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Not unnaturally, Jan was suspicious of the opening two-bid and simply disbelieved her opponent's jump to game. The winning bid would have been a pass—but would you have passed East's hand? At any rate, declarer made five-odd for a score of 990.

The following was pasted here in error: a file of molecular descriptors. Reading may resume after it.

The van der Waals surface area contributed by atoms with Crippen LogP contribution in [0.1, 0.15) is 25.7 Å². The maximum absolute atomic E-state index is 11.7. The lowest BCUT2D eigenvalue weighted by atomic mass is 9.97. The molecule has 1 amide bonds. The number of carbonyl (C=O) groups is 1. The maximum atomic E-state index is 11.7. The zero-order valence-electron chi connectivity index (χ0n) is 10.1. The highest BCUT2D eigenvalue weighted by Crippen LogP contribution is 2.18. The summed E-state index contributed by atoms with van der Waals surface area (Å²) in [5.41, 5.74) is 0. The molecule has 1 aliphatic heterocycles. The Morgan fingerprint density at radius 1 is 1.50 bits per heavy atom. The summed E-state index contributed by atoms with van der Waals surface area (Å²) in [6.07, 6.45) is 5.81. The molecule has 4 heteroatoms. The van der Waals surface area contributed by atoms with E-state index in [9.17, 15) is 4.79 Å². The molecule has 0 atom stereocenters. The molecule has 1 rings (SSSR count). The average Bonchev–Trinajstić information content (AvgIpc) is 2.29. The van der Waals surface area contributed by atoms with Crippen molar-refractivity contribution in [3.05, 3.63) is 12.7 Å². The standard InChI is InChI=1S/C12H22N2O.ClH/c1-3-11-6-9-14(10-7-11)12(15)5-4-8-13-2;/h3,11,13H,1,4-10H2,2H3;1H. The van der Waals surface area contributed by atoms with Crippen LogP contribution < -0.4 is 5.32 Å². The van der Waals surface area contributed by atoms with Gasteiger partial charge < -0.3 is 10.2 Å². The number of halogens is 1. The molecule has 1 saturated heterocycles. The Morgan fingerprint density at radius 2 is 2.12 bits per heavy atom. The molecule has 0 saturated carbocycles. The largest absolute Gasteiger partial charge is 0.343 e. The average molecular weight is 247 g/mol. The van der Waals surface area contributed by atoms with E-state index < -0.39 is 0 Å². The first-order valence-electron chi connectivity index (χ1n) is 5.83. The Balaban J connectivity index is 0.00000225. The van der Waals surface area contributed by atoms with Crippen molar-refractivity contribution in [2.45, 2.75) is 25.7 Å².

Why should Paul Hodge have been pleased with any part of this hand? Because it helped to clear up some partnership misunderstandings? Well, partly that. But mostly because the girls were able to laugh at what happened and to suggest that, of all the hands they played that long weekend, this be the one I should write about. The women's title will be decided by a round robin, and each match will count as much as any other. In a long tournament, where no single match is enough to swing the decision, the success of any team—and especially a women's team—hinges on the absence of teamsmanship. What is teamsmanship? It is the manner in which you greet the other half of your team immediately after the play ends, in order to compare your scores. An extreme example is the case where one pair announced to their partners: "We killed them on every board but two." The two boards they neglected to mention were a grand slam they permitted the opponents to make and a 1,400 point penalty they incurred against a possible two-spade bid the other way. This sort of thing can destroy team morale. That is why I think Captain Hodge is fortunate. Not only has he got six good players, but a real team as well.